SW Legal studies in Business

Dead Defendant Cannot Be Sued for Punitive Damages

North Carolina high court held that even if a drunk driver was responsible for injuries in a collision that killed him, since he was dead his estate could not be sued for punitive damages. Such damages are intended to punish a person for a wrongful act, which cannot apply to a dead defendant.

Topic Torts
Key Words

Punitive Damages; Deceased Defendant

C A S E   S U M M A R Y

Harrell was driving when a car driven by Perry, who was allegedly drunk, crossed the median, striking and injuring Harrell and killing Perry. Harrell sued Perry’s estate for Perry’s gross negligence, seeking damages for his injuries and also requested punitive damages. The trial court dismissed the punitive damages claim. The appeals court agreed with the dismissal. Harrell appealed.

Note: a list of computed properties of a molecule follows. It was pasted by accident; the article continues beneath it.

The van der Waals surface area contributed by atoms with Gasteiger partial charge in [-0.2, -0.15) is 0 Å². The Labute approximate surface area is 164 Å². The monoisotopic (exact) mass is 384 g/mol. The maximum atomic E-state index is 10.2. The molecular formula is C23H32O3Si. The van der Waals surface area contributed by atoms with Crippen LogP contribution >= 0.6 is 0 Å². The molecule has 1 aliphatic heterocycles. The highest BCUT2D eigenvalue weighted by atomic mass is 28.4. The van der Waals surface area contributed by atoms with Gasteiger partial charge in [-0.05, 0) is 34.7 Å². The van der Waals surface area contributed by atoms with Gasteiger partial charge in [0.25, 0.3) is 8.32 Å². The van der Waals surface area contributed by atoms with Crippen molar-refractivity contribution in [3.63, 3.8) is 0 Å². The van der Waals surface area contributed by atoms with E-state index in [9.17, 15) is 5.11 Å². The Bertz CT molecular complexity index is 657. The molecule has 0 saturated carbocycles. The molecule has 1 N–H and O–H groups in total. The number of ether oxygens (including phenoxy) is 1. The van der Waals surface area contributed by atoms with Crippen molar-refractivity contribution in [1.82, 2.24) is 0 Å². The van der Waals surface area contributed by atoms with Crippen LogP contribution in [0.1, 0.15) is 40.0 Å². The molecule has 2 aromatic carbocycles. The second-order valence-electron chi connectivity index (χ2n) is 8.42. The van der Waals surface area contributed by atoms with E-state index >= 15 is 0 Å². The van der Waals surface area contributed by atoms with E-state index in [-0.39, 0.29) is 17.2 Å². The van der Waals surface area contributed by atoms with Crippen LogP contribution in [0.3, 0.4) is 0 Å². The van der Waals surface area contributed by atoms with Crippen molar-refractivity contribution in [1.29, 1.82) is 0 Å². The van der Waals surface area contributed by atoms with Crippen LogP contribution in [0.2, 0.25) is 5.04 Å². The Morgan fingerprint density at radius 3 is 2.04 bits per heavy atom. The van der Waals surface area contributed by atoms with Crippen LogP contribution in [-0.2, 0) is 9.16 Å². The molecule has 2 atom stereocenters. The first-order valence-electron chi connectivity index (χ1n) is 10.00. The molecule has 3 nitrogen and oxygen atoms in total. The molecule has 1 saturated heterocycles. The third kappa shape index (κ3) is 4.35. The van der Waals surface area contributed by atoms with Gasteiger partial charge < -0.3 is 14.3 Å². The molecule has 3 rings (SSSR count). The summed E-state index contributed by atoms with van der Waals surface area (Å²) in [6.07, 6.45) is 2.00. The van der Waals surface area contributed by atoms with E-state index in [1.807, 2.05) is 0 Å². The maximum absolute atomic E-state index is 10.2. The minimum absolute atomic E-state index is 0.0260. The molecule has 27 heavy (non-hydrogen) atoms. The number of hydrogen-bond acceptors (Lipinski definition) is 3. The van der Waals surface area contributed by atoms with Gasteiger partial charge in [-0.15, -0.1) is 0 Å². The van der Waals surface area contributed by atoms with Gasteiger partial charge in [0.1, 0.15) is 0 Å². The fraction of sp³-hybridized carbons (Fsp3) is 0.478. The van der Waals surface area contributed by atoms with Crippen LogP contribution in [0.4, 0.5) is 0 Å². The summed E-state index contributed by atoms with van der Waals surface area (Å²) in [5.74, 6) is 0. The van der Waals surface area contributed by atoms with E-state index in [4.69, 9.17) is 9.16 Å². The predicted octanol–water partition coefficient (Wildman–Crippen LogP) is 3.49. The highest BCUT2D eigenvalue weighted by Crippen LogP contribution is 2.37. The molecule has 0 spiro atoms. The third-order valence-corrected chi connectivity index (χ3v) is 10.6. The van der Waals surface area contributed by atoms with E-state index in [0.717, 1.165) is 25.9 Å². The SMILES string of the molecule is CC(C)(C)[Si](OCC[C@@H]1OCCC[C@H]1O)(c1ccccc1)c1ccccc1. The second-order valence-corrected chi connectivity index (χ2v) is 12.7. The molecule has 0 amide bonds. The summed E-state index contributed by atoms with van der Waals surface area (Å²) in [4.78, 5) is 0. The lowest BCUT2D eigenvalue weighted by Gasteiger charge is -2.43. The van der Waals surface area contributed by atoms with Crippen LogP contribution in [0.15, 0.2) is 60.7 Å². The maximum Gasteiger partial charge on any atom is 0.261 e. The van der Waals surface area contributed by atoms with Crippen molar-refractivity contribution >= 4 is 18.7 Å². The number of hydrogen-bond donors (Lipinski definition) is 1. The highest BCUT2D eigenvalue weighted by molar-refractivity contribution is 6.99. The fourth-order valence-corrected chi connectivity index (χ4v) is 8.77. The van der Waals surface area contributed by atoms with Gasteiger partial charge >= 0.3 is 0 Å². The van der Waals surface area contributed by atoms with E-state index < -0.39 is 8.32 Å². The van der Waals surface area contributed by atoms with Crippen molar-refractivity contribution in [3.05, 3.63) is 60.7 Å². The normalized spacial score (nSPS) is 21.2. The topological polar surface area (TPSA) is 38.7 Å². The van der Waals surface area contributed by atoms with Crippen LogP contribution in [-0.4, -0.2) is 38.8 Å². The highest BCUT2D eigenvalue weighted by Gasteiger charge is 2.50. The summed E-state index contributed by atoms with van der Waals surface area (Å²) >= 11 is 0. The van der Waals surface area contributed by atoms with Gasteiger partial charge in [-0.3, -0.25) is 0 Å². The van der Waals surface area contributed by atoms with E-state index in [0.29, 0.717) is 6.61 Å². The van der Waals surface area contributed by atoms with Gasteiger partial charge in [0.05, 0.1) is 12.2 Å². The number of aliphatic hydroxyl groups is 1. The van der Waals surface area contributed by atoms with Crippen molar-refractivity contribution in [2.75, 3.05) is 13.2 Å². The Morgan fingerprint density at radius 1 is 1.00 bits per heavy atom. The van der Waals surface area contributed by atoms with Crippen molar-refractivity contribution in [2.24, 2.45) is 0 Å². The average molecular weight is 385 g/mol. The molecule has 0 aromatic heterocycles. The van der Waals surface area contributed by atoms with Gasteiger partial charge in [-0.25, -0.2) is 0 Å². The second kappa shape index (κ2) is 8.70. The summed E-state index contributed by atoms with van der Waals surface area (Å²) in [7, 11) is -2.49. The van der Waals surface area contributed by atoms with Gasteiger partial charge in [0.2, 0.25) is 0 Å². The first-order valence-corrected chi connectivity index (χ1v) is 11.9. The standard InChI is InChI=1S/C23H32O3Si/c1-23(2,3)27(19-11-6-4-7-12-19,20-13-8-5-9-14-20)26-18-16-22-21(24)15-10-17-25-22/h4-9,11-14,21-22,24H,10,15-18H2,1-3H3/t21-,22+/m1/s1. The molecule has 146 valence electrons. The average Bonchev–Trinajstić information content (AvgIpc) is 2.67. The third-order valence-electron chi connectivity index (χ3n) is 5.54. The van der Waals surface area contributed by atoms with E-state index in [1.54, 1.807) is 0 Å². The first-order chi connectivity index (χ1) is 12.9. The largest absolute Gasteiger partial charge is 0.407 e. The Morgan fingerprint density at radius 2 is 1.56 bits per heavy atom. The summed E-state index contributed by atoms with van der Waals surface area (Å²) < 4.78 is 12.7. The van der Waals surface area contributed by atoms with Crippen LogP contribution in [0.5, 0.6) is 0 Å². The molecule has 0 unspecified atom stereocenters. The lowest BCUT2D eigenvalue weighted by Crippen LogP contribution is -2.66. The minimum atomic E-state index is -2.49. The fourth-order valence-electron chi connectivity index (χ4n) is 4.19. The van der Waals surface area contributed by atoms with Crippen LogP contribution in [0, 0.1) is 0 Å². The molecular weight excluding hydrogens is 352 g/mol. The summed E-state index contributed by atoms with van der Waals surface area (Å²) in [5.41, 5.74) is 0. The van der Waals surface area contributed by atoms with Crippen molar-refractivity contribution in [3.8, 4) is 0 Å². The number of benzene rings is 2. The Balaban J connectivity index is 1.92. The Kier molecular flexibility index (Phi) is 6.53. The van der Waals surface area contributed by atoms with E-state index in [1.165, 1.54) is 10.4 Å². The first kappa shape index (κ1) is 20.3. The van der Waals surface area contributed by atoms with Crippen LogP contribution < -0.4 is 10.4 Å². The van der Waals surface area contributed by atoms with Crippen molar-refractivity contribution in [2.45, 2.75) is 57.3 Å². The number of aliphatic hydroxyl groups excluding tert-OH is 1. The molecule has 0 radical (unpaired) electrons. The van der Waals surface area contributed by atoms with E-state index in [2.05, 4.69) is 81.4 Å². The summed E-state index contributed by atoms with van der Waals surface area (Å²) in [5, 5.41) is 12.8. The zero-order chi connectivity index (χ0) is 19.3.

Affirmed. The plaintiff is precluded as a matter of law from claiming punitive damages against the estate of the driver who allegedly caused the collision. Since the driver, Perry, is dead, he could no longer be punished for whatever wrongful acts he might have committed or deterred from committing similar wrongful acts, which are the purposes of punitive damages.


Harrell v. Bowen, 655 S.E.2d 350 (Sup. Ct., N.C., 2008)

Back to Torts Listings

©1997-2008  South-Western Legal Studies in Business. All Rights Reserved.